I spent last week at the Rosemount armory training on these cute little satellite terminals. It was a bonus quest of sorts – the kind of training opportunity that crops up once in a while that makes for a nice change of pace from fixing peoples’ computers.
Of course, we went out for lunch every day that week, and when you’re tooling around the suburban Twin Cities in uniform, it doesn’t take long before you feel a little out of place. Everywhere we went we were greeted with stares of various kinds: confused stares, furtive stares, admiring stares. Some people thanked us for our service – which is welcome, to be sure, but it always leaves one uncertain as to how to respond (“you’re welcome”? “anytime, anywhere baby”? “RED BULLS!”?) – while most others just seemed unsure of how to handle our presence.
One poor waiter at Ruby Tuesday stammered when he talked and looked like he might pee his pants at any moment; of course, it didn’t help that P.P. whipped out his Smith & Wesson combat folder with a blade about 3.5″ long (all black finish, natch) and started admiring it just as the guy walked up to the table. We encountered other soldiers, too: a manager at one restaurant was in the Guard, as part of DISCOM (Division Support Command); at another, we encountered a trio also from Rosemount. A waitress at yet another place asked if there was an installation around here – she didn’t think so, but then six soldiers walked in. She had just moved from Georgia, and had been active duty Air Force. She said, “I should’ve gone Guard instead of active duty…would’ve been way easier!” Guess she didn’t see the combat patches on our shoulders.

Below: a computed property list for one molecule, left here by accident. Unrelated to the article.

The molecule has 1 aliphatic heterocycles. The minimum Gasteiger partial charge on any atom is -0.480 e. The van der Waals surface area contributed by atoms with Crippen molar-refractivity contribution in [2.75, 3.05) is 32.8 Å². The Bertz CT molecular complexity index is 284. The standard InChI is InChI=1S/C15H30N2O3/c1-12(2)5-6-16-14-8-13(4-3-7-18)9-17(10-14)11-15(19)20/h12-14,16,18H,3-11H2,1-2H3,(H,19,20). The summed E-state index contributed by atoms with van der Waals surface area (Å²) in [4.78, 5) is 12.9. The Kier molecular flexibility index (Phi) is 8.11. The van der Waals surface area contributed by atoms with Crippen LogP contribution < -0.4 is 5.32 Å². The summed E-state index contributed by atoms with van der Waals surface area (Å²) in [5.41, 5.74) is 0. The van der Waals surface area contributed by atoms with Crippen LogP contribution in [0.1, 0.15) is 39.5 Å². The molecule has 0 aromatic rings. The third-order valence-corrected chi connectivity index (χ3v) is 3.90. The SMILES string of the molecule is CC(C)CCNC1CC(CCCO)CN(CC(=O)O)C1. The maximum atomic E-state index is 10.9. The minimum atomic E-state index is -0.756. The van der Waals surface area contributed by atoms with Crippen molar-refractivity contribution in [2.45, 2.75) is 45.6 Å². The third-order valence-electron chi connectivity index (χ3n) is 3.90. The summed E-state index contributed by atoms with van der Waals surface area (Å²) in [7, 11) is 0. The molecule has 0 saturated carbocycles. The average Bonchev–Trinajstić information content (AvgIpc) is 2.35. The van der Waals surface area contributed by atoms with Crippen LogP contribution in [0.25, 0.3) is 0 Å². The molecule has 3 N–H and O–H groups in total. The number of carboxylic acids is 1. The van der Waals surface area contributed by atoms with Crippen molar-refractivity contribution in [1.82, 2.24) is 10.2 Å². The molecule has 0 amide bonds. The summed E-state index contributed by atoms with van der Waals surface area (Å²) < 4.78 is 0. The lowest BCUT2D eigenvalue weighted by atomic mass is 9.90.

And there’s been an explosion of military pride here, even though Minnesota is far from any major active duty installation of any branch of service (Ft Snelling and Ft McCoy don’t really count). It seemed like every other car had National Guard plates or veteran plates or the new Iraq War Veteran plates, or a US Army sticker, or something. One guy’s rear window was festooned with Army stickers – 1st Cav Armor, staff sergeant rank, Desert Storm vet, OIF vet – and his Florida license plate had the Army seal and read SSG [name]. That’s some hooah shit right there!
It’s both pleasurable and burdensome to know how people look at you when you’re in uniform. Always in the back of my mind is the knowledge that for many people – especially here, far from the military traditions of the south – I might be one of the few soldiers (sailors/airmen/marines) that someone would see. Whenever I put on the uniform, whether I want it or not, I am the Army – my behavior, bearing, and apperance reflect on all soldiers everywhere. It’s something that’s easy to forget, and especially for young soldiers, it can be a strange burden to bear. But in this time, in this war, the battle is fought as much in perception, the media, the imagery as on the streets of Baghdad or Fallujah.